COFC: False Information in SDVOSB Application Proper Grounds for VA Removal

While most of the rules for SDVOSB eligibility now reside with the SBA, the VA is still responsible for verification of entities for inclusion into its database of verified SDVOSBs and VOSBs. A recent Court of Federal Claims case describes what sort of conduct might get a business removed from the VA’s database–even if that conduct doesn’t run afoul of the SBA’s SDVOSB rule.

While the conduct in this case is somewhat egregious, it is a good reminder that VA has the power to thoroughly investigate the eligibility of an SDVOSB and can revoke the verified status based on inaccurate statements in an application.

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COFC: Agency Cannot Ignore Changed Solicitation Requirements after 4-Year Bid Protest Saga

A recent court case details the aftermath of a bid protest battle lasting over four years. During that period, the agency’s requirements had changed, and the court held that the agency was required to amend its solicitation as a result.

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SDVOSB Regulations Reveal Typo in Exceptions to Ownership Conditions

As we’ve written about on the blog, SDVOSB regulations were consolidated under the SBA’s rules beginning October 1, 2018, and those changes included some good and bad changes. We recently noticed a single letter in one of the changes that, while most likely a typo, could potentially affect the meaning of one part of the new regulation.

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2018 GAO Bid Protest Report Shows 44% Success Rate, With Little Change Compared to Prior Years

The holiday season is upon us, time for cherished traditions. If you’re anything like us at Koprince Law, one of these traditions is reviewing the GAO’s annual bid protest report.

The overall picture I got from the report, while perhaps not the best clickbait, is that GAO bid protest figures have remained remarkably steady over the past few years. As it has been for the last few years, close to 50% of protests succeed. This stability is a story worth repeating.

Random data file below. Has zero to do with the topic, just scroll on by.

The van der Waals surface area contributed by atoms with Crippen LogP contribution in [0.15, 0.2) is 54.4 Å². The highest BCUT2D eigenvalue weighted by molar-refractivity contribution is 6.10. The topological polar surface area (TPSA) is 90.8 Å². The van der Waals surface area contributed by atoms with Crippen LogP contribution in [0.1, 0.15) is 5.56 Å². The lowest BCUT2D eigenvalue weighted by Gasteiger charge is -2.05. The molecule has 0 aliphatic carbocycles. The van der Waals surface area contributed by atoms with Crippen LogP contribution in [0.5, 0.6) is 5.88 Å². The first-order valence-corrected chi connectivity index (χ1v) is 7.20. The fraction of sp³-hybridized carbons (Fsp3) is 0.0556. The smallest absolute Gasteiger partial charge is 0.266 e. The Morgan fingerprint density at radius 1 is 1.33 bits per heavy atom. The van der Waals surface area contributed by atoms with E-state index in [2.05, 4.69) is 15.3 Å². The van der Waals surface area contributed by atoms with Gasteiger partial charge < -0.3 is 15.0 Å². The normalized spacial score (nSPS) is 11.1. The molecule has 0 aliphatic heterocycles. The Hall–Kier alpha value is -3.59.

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Under FAR Part 16 Task Order Solicitation, Agency Can Establish Competitive Range Without Notification

Under FAR Part 15 negotiated procurements, an agency must give notice and an opportunity to request a debriefing to offerors eliminated from the competitive range. But the notice requirement does not apply for task and delivery order procurements under FAR Part 16 where FAR Part 15 is inapplicable.

A recent GAO decision highlights this distinction.

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Section 809 Panel Achieves $1 Coin Clause Removal

If, like us, you spend your days reading through the FAR, you might suppose that there are opportunities to streamline the regulations. Congress agreed, at least for DOD acquisitions, and as part of the 2016 National Defense Authorization Act, created the Section 809 panel, an independent advisory panel on streamlining acquisition regulations. The panel is working to improve many aspects of acquisitions law, including, as we’ve written about, the definition of subcontract.

A recent, small (but helpful) recommendation was the elimination of a FAR clause involving the $1 coin.

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GSA Schedule BPA Award Does not Allow for Size Protest

Generally, a size protest must be filed within five business days of when the protester receives notice of the identity of the awardee.  But there are some nuances to this rule, such as whether a corrective action will extend the deadline and whether the clock starts running upon notice of the prospective awardee or the actual contract award date (Hint: notice of awardee).

But when does the 5-day protest period start to run in the context of a Blanket Purchase Agreement issued under a GSA Schedule contract? A recent SBA Office of Hearings and Appeals decision is a reminder that the award of a BPA does not trigger a new 5-day period to file a size protest.

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